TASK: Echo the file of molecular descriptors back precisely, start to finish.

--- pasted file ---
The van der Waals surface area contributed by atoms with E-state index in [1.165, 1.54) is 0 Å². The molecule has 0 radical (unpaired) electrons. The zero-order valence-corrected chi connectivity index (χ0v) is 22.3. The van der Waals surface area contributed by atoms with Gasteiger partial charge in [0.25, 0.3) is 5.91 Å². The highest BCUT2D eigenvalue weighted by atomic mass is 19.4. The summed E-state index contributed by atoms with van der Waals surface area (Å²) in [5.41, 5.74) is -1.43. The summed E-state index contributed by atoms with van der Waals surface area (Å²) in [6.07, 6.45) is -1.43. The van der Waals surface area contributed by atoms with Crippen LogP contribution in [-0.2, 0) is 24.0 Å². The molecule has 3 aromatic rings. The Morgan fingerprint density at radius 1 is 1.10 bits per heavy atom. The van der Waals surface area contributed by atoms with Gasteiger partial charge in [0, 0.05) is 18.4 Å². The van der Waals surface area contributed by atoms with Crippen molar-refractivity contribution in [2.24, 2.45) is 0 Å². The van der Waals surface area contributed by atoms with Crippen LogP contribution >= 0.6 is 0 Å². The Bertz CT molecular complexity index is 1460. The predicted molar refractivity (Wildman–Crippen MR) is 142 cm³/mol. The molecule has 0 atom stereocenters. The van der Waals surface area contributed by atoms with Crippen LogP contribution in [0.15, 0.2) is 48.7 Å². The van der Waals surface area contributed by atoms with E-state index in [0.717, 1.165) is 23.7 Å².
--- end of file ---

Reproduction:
The van der Waals surface area contributed by atoms with E-state index in [1.165, 1.54) is 0 Å². The molecule has 0 radical (unpaired) electrons. The zero-order valence-corrected chi connectivity index (χ0v) is 22.3. The van der Waals surface area contributed by atoms with Gasteiger partial charge in [0.25, 0.3) is 5.91 Å². The highest BCUT2D eigenvalue weighted by atomic mass is 19.4. The summed E-state index contributed by atoms with van der Waals surface area (Å²) in [5.41, 5.74) is -1.43. The summed E-state index contributed by atoms with van der Waals surface area (Å²) in [6.07, 6.45) is -1.43. The van der Waals surface area contributed by atoms with Crippen LogP contribution in [-0.2, 0) is 24.0 Å². The molecule has 3 aromatic rings. The Morgan fingerprint density at radius 1 is 1.10 bits per heavy atom. The van der Waals surface area contributed by atoms with Gasteiger partial charge in [0, 0.05) is 18.4 Å². The van der Waals surface area contributed by atoms with Crippen molar-refractivity contribution in [2.24, 2.45) is 0 Å². The van der Waals surface area contributed by atoms with Crippen LogP contribution >= 0.6 is 0 Å². The Bertz CT molecular complexity index is 1460. The predicted molar refractivity (Wildman–Crippen MR) is 142 cm³/mol. The molecule has 0 atom stereocenters. The van der Waals surface area contributed by atoms with Crippen LogP contribution in [0.15, 0.2) is 48.7 Å². The van der Waals surface area contributed by atoms with E-state index in [0.717, 1.165) is 23.7 Å².